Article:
Friday, May 23, 2014

Last Week's Freezer Cooking in Review: Ground Turkey and Chicken

Ground Turkey was on sale for $1.66/lb last week. I look forward to this sale, which seems to happen quarterly, because I have never seen a lower price!  As usual, I bought 9 pounds for $15. Here was the breakdown of how I prepared almost all of it during nap time one day:

Freezer-Friendly Cheddar Turkey Burgers

First, I experimented to create a recipe for Freezer-Friendly Cheddar Turkey Burgers. The three pounds of turkey yielded 16 burgers, or four meals for our family of three. We tried them on Saturday, and if I do say so myself, they're delicious! Recipe to come soon!

Browned Turkey

After I popped the burgers in the freezer to flash-freeze, I measured out four pounds of meat using my handy-dandy kitchen scale, threw it all in my stock pot, put the lid on, and turned the heat to medium-high. I Every few minutes I would stir/break the meat apart with a wooden spoon until it was cooked through. I discovered this method at Heavenly Homemakers and it has revolutionized my freezer cooking. Not kidding!
I don't think there's any way to make raw meat look attractive...
I drained the browned meat and allowed it to cool. Then I divvied it up into 5 quart-sized freezer bags (again, using the kitchen scale because I'm a perfectionist). This gave me the equivalent to roughly .75 pounds turkey (by raw weight) in each bag. This seems to be the perfect amount for our family of three. Making smaller portions stretches my freezer cooking longer, and I discovered that we don't miss the extra meat in our recipes. The thing I really love about freezing meat this way is that it gives me so much flexibility for future meals like Sloppy Joes, Tacos, Lasagna Casserole, Crock Pot Stuffed Pepper Soup, Zucchini Boats, etc.

Turkey Gyros

While that was cooking, I used the last two pounds to make Turkey Gyros. Kiddo loves them, and so do I, so they're on my "nice list" right now. :) After it cooled, I divided the meat into three portions, wrapped them in plastic wrap, and tucked them in a gallon freezer bag.
When we have Gyros for dinner, I will thaw one portion, slice it, and brown the slices on my electric griddle {affiliate link} before serving. They taste wonderful on Naan, pitas, tortillas, or even made into a sandwich on toasted bread. (You know, when you forget to make the Naan...not that I would know anything about that!)

Wrapping for the Freezer:

I drained the browned turkey right after I put the gyros in to bake, took the gyros out of the oven just before Kiddo got up from his nap, and wrapped and bagged everything (including the now-frozen turkey burgers) after dinner.

Since I took a break in between, it's hard to calculate how much time I truly spent on this freezer cooking session, but I'm guessing that the hands-on time, including wrapping/bagging to freeze, totaled between 1-1.5 hours. I'm a slow mover in the kitchen (I find the whole cooking and baking thing relaxing), and I was experimenting, so I definitely could have done things more quickly had I been on a time crunch. Still, making all this in bulk goes a lot faster than making each individually as needed. Freezer cooking is definitely worth it for me!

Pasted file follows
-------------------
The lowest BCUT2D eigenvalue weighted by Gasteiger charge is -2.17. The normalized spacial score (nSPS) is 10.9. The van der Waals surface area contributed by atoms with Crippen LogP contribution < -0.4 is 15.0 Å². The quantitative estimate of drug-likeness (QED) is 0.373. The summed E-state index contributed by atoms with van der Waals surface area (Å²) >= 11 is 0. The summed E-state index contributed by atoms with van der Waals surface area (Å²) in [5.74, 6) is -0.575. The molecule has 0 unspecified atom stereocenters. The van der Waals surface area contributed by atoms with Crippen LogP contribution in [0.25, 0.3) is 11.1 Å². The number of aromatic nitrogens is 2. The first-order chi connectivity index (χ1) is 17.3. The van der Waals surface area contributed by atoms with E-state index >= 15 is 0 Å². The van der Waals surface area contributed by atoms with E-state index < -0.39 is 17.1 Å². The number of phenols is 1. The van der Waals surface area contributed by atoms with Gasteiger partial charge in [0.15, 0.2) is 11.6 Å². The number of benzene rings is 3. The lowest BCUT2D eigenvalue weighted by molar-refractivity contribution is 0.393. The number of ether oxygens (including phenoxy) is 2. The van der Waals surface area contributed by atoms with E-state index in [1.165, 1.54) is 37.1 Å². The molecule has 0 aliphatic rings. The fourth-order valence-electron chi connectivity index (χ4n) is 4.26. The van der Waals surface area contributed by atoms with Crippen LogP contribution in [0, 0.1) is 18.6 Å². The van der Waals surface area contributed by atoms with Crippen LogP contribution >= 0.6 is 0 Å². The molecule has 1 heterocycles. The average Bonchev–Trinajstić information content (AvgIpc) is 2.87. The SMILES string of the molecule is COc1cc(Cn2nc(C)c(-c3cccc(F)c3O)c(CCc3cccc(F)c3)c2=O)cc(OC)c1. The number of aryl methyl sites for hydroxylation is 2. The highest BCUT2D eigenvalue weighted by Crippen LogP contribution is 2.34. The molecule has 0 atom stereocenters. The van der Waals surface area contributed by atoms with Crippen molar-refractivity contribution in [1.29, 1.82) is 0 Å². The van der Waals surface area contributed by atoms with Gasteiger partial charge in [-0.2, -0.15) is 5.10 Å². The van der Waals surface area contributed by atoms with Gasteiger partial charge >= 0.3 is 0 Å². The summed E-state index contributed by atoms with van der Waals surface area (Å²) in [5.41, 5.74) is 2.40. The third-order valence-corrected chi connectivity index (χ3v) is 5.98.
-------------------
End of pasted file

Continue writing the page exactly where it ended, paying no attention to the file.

More Freezer Prep:

In addition to freezing the turkey, we also "took care of" our meat chickens this weekend (meaning that Hubby did the dirty work and I helped once they looked like meat). We wrapped four whole chickens for roasting and pieced out the rest - 10 each of breasts, thighs, drumsticks, and wings, plus the carcasses with plenty of meat still attached to use for soup and stock.
I handled it better than I thought I would. I feel really good about the way our "boys" were raised, fed, and cared for, which makes it easier to see them meet their purpose. Plus, the chicken breasts we grilled were really delicious!

Anyway, other than the obvious fact that we froze chicken, I included this in my freezer cooking post is because before I froze them, I turned two bags of thighs and wings into Freezer Kits by adding half-batches of the sauce for this Crock Pot Teriyaki Chicken. The night before we plan to eat it, I'll put it in the fridge to thaw overnight. Then I'll cook it in the crock pot as directed, removing the bones and thickening the sauce as directed before serving.

This is another one of our favorite recipes - Hubby asks for it regularly and Kiddo gobbles it down every time (which is pretty miraculous, because he can certainly be fickle).

The Result:

So, to sum it up, in one week we froze nine ready-to-cook meals, five bags of ground meat for meal starters, and a bunch of chicken to thaw and cook throughout the year. Not bad at all!
I will definitely appreciate these quick-fix meals as we'll be busy with softball games and lots of freezing and preserving from our garden this summer!

More Freezer Cooking Resources:

If you'd like to see more ideas for filling your freezer with healthy and delicious meals and ingredients, check out my Stock Your Freezer Series from last fall:

What's your freezer cooking style? None at all? Once-A-Month or marathon cooking? Sale-by-sale (like me) or as the mood strikes? Any freezer cooking tips to share? I'd love to hear from you!

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